The past few months have been unprecedented, not just for Ossining and New York, but also across the entire world. As Town Supervisor and Town Board, our primary focus since early March has been curbing the spread of COVID-19. The fear, stress, and anxiety caused by this pandemic, we know has been felt by all. And yet, our suffering has not been borne equally. Across the country, and yes, here in Ossining, our experiences with COVID-19 have been divided by the differences in the color of our skin, our age, and the places we call home.
This chasm has only become more palpable following the murder of George Floyd by a police officer in Minneapolis, while other officers stood by. This horror, in addition to the murders of Breonna Taylor, Ahamaud Arbery, Tony McDade, and David McAtee, continues to throw into stark relief the ugly realities of racism that our Black community members live with. Each of these people should be alive. When the people in our government who we trust to protect life instead take life, when we as government officials fail to confront our country’s legacy of racism, or fail to invest in raising up our community members, we fail our public. We cannot allow this. We believe that Black Lives Matter. Black futures matter. We are committed to amplifying the voices of our Black community members who are advocating for change that is long overdue.
This weekend, young people from our Ossining community came together to remind us of how important it is to listen, educate, and advocate against racism. The horrific and violent actions that led to Mr. Floyd's death cannot go unnoticed anywhere. Here in Ossining where we strive to be inclusive and recognize the beauty of our differences, where we celebrate our diversity, where many come to live, specifically because they believe this is a place of acceptance, we know we are not immune. We must fight this scourge by standing up to hate. We must and we will continue to assert that we will not tolerate it here or anywhere.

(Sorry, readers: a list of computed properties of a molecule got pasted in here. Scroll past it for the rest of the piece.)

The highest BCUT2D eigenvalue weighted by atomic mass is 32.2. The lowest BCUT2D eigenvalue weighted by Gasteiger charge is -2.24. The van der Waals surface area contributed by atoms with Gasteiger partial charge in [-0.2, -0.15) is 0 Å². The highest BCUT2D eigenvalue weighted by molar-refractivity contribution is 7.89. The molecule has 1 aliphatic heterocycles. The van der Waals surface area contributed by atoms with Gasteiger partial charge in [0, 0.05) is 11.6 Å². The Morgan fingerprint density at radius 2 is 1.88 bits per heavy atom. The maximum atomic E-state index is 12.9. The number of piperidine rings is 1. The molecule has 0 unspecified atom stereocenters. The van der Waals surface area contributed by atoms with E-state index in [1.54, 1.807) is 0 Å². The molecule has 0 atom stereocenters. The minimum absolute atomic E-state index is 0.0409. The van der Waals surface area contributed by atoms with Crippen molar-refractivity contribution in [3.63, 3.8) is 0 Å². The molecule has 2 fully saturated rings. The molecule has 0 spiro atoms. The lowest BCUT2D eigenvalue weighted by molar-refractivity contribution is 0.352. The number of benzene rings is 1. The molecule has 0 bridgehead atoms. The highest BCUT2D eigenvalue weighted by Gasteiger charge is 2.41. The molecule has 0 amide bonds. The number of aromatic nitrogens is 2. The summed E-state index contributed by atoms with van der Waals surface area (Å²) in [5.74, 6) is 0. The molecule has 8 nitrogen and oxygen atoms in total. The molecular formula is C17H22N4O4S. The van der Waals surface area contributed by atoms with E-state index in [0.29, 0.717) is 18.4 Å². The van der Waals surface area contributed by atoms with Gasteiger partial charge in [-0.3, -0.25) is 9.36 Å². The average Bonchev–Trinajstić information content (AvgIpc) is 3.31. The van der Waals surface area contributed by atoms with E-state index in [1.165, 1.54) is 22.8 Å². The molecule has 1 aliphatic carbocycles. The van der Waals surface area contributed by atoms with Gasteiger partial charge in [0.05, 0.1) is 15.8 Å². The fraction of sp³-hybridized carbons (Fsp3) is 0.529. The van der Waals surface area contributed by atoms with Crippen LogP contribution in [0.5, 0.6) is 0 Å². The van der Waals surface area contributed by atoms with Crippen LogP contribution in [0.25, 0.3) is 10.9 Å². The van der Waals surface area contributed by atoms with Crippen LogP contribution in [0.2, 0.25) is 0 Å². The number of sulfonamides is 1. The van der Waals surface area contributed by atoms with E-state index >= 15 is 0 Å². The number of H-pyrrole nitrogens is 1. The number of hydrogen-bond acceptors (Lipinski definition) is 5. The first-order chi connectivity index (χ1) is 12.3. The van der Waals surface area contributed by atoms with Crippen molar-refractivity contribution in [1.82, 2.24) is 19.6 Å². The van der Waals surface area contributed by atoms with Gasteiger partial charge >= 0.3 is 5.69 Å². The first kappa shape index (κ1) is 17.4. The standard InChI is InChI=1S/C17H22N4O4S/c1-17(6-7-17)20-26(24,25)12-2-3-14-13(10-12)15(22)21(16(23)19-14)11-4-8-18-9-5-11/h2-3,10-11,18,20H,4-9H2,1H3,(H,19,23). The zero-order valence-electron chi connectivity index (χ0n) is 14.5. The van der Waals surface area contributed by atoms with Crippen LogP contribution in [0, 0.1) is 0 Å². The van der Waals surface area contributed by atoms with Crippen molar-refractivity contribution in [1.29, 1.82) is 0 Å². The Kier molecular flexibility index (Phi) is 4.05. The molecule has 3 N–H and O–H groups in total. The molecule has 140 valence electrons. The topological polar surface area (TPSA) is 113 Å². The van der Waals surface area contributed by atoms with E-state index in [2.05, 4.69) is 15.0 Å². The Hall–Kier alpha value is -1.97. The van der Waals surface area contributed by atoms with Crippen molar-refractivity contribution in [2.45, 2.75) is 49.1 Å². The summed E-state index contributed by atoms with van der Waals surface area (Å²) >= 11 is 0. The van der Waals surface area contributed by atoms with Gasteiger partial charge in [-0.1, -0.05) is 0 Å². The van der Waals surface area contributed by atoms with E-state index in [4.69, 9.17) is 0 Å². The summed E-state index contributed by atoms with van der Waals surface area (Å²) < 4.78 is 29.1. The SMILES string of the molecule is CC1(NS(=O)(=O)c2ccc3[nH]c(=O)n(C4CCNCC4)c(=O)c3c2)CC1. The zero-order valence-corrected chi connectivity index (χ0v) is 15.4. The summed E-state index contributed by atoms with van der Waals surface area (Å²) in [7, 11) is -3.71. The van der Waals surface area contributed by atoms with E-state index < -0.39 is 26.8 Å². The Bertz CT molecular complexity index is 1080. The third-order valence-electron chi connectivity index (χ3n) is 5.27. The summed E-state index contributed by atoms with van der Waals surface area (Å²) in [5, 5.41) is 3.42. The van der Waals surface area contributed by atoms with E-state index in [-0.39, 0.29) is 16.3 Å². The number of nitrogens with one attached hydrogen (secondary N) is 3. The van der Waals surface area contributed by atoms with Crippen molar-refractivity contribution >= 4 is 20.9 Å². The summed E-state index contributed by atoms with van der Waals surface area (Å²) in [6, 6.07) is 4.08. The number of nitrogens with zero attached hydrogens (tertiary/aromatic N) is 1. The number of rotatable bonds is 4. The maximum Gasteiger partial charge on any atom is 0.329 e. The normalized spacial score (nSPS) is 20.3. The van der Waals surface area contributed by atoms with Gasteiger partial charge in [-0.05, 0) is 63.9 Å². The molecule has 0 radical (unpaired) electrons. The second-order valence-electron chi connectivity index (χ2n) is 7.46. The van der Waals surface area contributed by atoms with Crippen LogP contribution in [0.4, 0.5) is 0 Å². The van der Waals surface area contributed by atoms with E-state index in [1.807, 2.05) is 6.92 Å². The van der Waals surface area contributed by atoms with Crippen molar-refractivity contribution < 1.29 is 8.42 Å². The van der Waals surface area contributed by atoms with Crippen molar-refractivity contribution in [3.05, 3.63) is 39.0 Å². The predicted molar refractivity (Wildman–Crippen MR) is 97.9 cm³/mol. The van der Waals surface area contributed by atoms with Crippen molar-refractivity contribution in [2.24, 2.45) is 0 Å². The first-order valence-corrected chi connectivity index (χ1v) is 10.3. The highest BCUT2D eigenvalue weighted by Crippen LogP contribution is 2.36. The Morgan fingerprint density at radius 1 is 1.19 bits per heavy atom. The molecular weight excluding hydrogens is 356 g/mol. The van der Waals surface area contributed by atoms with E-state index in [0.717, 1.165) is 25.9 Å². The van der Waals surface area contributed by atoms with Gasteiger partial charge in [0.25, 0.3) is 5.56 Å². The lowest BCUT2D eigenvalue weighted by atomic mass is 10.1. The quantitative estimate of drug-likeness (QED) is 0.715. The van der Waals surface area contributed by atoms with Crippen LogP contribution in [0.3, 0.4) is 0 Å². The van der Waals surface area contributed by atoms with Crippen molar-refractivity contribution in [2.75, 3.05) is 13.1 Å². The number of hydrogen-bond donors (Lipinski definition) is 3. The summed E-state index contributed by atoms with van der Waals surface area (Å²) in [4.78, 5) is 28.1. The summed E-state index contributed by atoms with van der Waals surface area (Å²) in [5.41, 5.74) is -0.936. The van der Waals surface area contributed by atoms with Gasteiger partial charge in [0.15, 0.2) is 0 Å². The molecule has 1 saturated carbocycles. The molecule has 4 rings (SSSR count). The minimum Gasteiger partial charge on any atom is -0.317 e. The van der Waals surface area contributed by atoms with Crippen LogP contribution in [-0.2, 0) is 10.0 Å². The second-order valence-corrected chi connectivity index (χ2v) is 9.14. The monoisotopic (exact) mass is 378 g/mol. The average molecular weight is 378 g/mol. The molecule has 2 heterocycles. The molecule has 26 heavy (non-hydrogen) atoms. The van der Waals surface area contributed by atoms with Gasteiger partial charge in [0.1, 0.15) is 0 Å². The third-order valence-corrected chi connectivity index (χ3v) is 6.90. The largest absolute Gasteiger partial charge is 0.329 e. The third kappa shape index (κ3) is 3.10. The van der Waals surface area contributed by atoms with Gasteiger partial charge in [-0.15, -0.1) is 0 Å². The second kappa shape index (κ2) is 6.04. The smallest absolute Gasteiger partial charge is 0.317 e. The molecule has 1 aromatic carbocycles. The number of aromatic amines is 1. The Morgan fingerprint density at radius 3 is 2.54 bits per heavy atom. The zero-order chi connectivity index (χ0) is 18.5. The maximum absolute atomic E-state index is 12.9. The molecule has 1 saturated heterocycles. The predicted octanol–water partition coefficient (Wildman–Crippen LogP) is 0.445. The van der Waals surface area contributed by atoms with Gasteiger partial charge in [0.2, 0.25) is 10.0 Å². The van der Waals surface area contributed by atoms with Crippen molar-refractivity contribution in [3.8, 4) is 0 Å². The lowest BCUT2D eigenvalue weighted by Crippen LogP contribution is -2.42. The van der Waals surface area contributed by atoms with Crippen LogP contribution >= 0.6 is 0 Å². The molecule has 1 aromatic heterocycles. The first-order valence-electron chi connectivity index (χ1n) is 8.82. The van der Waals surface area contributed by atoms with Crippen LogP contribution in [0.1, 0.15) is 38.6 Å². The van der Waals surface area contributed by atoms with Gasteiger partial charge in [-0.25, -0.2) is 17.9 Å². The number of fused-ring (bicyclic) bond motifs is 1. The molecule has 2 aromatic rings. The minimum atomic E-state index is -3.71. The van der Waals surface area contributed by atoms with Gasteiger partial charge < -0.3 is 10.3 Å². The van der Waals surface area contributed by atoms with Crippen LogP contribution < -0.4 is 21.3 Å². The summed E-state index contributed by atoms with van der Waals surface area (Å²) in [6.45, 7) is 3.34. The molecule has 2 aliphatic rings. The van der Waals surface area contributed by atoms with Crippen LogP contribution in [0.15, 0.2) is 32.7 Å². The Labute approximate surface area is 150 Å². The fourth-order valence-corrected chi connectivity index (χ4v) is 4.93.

President Obama recently shared some compelling thoughts on how, as a country, we can help capture this moment and capitalize on the opportunity to inspire real change. Mr. Obama noted that elected officials on the local level across the country really are the ones who matter most when it comes to reforming the criminal justice system. As your local elected officials, it is humbling to read his words, and we want our constituents to know that we take that responsibility very seriously. We see on a daily basis how important local government is to the real life issues our residents face. It is our responsibility as policy makers, even in a Town such as Ossining whose board is not the direct policy setting agency for the police department that serves us, to demand that law enforcement professionals face the same accountability to the public as we expect from all other public servants.
As always, I remain so proud of the Ossining community in the face of extreme challenges. We look forward to working closely together with our entire community as we look towards a brighter and more equitable future for all.
Supervisor Dana Levenberg
On behalf of the Town Board: Deputy Supervisor Jackie Shaw, Councilmembers Elizabeth Feldman, Gregory Meyer, and Northern Wilcher, Jr.